But it may take just a single factor for Team Great Britain to win the Davis Cup. The conversation was about arithmetic in considering Andy Murray's match tonight against Jo-Wilfried Tsonga. Suffice to say the vagaries of the group format mean Murray could win and go out, or lose and continue his participation.
The Davis Cup equation is simpler, according to Leon Smith, head of player development at the Lawn Tennis Association. "It is up to the players to step up and join Andy," he said. "The rankings don't lie and the gap between Andy and the British No.2 is not good enough by any stretch of the imagination." Murray is at No.3 and Josh Goodall, at 236, is the next best, with Jamie Baker a place lower.
"I am sure that if we had a No.2 player who was closer to being a top-100 player then that would appeal even more to our No.1 player to play. Then you really feel you do not just have a chance of doing well, but actually going on to challenge to win it," said Smith.
"We have one of the best players in the world, probably for the foreseeable future, and we have double players who are among the best in the world and are only going to get better. It's not unthinkable that if we got a second player we could go on to win this competition."
Smith said he had held "positive" talks with Murray over the player's participation in the home Davis Cup tie against Russia in April at a venue still to be decided.
The coach was similarly positive about Murray's contribution to British tennis and his hopes of reaching the knockout stages of the tour finals.
Baker and Oliver Golding will both travel to Miami to participate in the US Open champion's brutal training block.
"He is one of the best players in the world and we have great access to him," said Smith. "Jamie and Ollie will both be at training camp with him. How good is that for them? It spreads the word. Jamie can come back to the National Training Centre and tell the guys what he was doing with Andy, tell them how Andy gets up at 6am and runs miles and miles on South Beach until he throws up at the end - He's doing Bikram yoga, he's doing weights, he's playing three hours a day."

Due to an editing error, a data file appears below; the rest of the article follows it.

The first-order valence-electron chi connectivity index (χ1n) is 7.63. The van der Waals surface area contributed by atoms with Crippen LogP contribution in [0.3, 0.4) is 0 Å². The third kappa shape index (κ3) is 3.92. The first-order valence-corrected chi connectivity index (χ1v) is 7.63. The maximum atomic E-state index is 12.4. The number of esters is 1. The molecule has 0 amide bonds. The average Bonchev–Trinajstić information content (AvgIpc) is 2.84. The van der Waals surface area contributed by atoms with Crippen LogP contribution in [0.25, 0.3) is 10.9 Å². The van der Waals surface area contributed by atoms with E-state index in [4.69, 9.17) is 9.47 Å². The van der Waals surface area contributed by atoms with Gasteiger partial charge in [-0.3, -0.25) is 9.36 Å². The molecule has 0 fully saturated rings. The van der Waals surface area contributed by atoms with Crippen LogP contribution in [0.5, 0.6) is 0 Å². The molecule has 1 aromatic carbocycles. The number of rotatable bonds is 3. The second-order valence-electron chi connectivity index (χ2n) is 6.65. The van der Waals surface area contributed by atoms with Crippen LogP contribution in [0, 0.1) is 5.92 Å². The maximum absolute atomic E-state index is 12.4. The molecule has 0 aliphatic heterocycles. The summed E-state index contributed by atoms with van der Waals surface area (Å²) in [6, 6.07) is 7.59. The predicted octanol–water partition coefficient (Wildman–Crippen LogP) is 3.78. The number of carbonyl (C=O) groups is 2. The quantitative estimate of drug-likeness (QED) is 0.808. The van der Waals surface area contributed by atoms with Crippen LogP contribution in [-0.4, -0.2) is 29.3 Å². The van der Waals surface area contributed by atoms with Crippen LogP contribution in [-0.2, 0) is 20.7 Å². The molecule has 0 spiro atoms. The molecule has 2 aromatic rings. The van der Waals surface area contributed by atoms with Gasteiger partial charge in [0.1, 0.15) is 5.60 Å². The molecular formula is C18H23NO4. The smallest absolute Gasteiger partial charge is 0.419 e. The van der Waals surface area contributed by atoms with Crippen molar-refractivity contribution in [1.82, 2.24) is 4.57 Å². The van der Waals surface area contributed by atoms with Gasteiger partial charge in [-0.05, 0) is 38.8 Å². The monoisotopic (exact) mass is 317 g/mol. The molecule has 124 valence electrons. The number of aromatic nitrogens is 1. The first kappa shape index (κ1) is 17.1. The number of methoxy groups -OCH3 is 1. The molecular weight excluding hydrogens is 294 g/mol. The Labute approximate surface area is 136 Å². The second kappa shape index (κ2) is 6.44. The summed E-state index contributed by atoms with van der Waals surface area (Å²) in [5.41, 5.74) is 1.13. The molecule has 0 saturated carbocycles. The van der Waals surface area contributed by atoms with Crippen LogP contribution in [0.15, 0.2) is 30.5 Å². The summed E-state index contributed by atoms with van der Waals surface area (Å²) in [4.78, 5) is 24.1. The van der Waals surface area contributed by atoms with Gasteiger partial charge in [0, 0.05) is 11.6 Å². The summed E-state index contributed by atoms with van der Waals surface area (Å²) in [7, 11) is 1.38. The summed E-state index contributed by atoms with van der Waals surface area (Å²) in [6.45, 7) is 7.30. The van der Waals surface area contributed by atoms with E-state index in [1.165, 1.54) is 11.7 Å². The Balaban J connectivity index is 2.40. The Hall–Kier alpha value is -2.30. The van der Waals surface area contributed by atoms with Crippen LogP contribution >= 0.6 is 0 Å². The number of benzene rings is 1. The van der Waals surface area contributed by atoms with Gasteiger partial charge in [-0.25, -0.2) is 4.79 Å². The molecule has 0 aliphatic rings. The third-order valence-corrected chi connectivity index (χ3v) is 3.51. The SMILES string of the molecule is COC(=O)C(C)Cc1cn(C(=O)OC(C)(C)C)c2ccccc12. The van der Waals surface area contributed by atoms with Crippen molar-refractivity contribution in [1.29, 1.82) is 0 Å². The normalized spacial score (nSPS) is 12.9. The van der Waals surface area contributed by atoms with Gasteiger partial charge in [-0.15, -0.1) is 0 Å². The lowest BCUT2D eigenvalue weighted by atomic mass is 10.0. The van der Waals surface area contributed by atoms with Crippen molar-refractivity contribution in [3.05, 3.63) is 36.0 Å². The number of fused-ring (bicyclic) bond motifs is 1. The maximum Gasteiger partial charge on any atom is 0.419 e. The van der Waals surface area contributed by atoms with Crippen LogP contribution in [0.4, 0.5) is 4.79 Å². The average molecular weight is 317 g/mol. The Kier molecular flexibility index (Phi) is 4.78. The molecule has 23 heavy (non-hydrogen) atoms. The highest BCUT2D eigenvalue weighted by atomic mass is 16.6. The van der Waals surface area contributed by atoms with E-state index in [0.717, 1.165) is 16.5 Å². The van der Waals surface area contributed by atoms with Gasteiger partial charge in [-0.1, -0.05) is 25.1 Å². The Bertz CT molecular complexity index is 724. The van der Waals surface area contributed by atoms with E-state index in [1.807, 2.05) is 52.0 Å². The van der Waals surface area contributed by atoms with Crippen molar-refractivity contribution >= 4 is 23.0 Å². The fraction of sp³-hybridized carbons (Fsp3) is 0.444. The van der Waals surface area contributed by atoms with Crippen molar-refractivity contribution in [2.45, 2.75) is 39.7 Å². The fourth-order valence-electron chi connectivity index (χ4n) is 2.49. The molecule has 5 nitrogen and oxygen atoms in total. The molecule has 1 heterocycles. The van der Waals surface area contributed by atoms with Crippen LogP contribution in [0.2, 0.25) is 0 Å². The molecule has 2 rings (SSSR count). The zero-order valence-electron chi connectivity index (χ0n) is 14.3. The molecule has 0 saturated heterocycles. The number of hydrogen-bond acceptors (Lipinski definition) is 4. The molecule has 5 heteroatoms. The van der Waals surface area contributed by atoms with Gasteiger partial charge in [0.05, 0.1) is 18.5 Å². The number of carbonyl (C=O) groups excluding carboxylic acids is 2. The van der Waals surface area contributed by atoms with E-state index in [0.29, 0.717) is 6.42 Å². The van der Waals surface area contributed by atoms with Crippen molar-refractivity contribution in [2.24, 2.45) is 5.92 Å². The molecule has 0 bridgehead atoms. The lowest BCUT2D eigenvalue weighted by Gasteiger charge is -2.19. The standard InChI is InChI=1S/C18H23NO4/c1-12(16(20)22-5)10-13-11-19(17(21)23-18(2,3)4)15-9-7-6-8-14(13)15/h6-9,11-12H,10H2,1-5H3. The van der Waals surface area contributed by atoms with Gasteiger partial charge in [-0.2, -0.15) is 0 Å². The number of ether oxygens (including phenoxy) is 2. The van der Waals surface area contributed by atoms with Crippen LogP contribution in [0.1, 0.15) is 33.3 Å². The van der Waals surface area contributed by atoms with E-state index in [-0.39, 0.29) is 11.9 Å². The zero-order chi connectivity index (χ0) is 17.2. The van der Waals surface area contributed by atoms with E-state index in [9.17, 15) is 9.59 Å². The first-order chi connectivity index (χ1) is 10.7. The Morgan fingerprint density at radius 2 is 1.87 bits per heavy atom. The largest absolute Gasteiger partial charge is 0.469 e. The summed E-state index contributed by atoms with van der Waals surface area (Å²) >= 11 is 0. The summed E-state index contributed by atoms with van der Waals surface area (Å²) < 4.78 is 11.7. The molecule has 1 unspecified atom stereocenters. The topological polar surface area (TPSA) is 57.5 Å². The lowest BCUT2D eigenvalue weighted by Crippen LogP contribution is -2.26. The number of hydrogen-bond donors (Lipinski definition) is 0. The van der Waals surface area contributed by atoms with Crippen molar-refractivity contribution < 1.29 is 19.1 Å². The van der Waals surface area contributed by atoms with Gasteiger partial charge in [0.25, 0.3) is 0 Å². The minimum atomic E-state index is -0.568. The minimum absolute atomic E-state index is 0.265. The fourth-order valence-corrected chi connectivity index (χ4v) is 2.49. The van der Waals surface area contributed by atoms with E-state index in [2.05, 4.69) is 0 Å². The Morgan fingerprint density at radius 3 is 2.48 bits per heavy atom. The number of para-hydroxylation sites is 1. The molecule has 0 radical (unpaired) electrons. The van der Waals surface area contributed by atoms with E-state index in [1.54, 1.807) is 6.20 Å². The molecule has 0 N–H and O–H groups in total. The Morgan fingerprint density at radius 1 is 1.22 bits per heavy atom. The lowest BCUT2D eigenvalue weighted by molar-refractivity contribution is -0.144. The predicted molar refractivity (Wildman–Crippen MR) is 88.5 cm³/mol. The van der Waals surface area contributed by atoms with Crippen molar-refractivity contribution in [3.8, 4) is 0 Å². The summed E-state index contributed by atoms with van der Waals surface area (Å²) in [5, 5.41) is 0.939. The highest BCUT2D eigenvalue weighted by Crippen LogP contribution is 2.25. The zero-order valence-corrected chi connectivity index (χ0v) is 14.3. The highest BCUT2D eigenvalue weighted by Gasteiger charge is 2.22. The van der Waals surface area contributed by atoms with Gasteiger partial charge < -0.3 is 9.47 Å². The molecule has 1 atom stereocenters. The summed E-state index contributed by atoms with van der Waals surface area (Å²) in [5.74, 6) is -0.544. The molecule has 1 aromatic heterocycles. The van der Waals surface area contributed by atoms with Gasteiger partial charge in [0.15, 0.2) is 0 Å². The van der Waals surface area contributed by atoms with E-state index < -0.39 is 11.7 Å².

He added: "It is about changing our culture. Andy has shown how much work is needed."
More work awaits Murray tonight. Novak Djokovic, who has already won two matches in the group, plays Tomas Berdych, who has won one match, in the afternoon before Murray (one win) marches out to face Tsonga, who has been beaten in both of his contests.
Smith, who watched the Scot lose narrowly to the world No.1, said: "He has maintained his level throughout the year in what is a demanding schedule beyond all belief."
Murray has beaten the world No.8 six times in seven attempts, winning the last five in a run stretching back to 2009.
"Andy is very, very good at understanding how to tactically exploit an opponent," said Smith. "Against Tsonga, he has obviously worked out a couple of areas where he has the tools to exploit his opponent.
"It is a good match-up for Andy. Tsonga has a great serve, but Andy is a great returner so he negates that. Once they get into the points situation, Andy is very, very good at exploiting those areas that Jo could be weak in."
Murray knows Tsonga stands between him and a semi-final place that will keep him at the 02 over the weekend before he goes on his first holiday for two years, then heads off to Miami for training.
He intends to spend Christmas at home but is relishing that holiday in the sun in an unspecified destination.
"I'm happy to do that for a couple of days," he said of lying on the beach. "But then after that I do try to do some stuff. Because your body, when you do just lie around, stiffens up. Then when you do start practising, it takes time to get back into it. Your body hurts quite a lot as well when you take a week off doing absolutely nothing. So I do try and still do stuff when I'm on holiday."
But work beckons today. The permutations for qualification will be cut after Djokovic plays Berdych but Murray will not be deflected from his main purpose by calculating the arithmetic.
"You should be able to just play the match and try to win," he said.
Murray now faces the heat of battle before he seeks his place in the sun.